And fuck you for the "stand your ground" cheapshot. Manslaughter is never ok and shut the fuck up about the Zimmerman case. We don't condone what he did, nor does it seem to qualify as a stand your ground case.

    And you can't read minds either, genius. Liberals are the bigoted ones.

  • hk||

    *whatever the fuck I want about you.

    :)

  • ||

    The problem a lot of people have isn't with bullying, its that it's being used as a cloak for thought crime legislation that is eerily like the "hate crime" nonsense that assumes to know what people are thinking.

  • Alice Bowie||

    Tyler,

    Your concerns are noble, and I would love to see us stop prosecuting thought crimes.

    However, as you can see, I'm a liberal and therefore I know exactly what you dirty libertarians and conservatives are thinking. Since I disagree with you, it is impossible for me not to want to prosecute you for thinking those cruel, cruel thoughts.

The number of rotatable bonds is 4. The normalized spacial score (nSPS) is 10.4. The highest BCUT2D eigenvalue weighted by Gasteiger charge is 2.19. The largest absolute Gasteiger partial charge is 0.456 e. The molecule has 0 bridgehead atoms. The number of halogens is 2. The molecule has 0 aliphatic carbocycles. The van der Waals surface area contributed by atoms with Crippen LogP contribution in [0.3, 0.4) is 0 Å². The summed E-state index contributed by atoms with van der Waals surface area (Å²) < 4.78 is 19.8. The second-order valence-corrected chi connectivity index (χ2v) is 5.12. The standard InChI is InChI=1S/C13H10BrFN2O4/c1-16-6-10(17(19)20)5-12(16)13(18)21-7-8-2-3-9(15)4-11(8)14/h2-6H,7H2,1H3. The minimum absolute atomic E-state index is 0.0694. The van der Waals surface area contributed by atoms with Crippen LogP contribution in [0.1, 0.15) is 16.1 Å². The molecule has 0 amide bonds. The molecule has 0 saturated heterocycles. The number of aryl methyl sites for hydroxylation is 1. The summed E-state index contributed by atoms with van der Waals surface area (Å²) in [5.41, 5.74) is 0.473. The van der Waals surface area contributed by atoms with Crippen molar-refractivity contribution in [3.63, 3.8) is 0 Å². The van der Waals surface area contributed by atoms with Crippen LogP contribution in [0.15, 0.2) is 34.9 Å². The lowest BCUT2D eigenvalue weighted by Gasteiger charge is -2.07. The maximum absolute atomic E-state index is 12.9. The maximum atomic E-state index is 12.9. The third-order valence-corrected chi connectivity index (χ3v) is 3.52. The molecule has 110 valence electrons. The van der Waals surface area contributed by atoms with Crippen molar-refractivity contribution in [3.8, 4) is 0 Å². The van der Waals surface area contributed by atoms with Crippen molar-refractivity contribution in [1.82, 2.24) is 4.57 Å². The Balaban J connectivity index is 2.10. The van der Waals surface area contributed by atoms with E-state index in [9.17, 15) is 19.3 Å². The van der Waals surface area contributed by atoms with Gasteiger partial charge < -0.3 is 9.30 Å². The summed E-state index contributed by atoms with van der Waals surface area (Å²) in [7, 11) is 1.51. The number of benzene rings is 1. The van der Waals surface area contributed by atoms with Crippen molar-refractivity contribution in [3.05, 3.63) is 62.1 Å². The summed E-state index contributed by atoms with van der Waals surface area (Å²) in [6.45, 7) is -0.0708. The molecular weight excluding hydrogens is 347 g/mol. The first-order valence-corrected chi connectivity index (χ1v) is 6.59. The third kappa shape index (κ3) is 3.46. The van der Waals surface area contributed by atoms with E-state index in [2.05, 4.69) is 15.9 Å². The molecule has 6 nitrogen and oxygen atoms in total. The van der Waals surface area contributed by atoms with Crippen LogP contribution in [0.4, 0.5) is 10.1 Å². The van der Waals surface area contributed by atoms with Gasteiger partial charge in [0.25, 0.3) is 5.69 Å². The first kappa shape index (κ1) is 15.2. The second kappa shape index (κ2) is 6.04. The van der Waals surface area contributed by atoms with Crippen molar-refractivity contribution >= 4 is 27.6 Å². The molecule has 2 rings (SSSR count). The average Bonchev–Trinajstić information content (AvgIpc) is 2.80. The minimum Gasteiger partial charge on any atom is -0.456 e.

It's the liberal way, after all.

  • mammoth2||

    we should not bully people!

  • mammoth2||

    yes, good plan

  • Dan||

    This article is 100% right on. The current overreaction to bullying in schools is the exact same thing that happened with school shootings.

    Just like with school shootings which likewise the data shows have been on a steady decline, they create this false narrative that it's an out of control problem.

    Bullying is a problem that should be dealt with, but it isn't something that just sprouted up or has suddenly and exponentially gotten worse. The only thing that's changed is that reports of these incidents now make national headlines. Nobody really used to care about bullying because it was just written off as kids being kids and part of growing up. The reason they're so focused on bullying now is because they now realize that it's the primary reason most of the school shootings happen.

  • emily12||

    New Era Hats
    "it is released by http://www.hatbrandshop.com/ 2012.06.015"